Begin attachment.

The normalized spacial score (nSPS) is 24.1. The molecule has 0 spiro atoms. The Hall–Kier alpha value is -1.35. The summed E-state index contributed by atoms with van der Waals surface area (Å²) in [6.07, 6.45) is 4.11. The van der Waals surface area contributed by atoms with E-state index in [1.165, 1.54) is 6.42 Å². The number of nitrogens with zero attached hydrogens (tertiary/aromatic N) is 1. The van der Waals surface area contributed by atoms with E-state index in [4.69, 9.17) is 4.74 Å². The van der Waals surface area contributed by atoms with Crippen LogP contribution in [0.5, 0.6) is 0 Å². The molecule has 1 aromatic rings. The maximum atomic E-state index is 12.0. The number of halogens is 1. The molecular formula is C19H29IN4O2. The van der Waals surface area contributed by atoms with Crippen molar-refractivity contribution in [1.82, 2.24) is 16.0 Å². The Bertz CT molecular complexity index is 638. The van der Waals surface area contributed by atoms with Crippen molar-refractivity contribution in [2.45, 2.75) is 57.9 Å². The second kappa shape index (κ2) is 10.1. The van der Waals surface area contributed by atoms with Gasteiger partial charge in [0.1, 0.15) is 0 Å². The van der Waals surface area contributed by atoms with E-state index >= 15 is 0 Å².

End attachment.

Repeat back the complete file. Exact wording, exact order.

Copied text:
The normalized spacial score (nSPS) is 24.1. The molecule has 0 spiro atoms. The Hall–Kier alpha value is -1.35. The summed E-state index contributed by atoms with van der Waals surface area (Å²) in [6.07, 6.45) is 4.11. The van der Waals surface area contributed by atoms with E-state index in [1.165, 1.54) is 6.42 Å². The number of nitrogens with zero attached hydrogens (tertiary/aromatic N) is 1. The van der Waals surface area contributed by atoms with E-state index in [4.69, 9.17) is 4.74 Å². The van der Waals surface area contributed by atoms with Crippen LogP contribution in [0.5, 0.6) is 0 Å². The molecule has 1 aromatic rings. The maximum atomic E-state index is 12.0. The number of halogens is 1. The molecular formula is C19H29IN4O2. The van der Waals surface area contributed by atoms with Crippen molar-refractivity contribution in [1.82, 2.24) is 16.0 Å². The Bertz CT molecular complexity index is 638. The van der Waals surface area contributed by atoms with Crippen molar-refractivity contribution in [2.45, 2.75) is 57.9 Å². The second kappa shape index (κ2) is 10.1. The van der Waals surface area contributed by atoms with Gasteiger partial charge in [0.1, 0.15) is 0 Å². The van der Waals surface area contributed by atoms with E-state index >= 15 is 0 Å².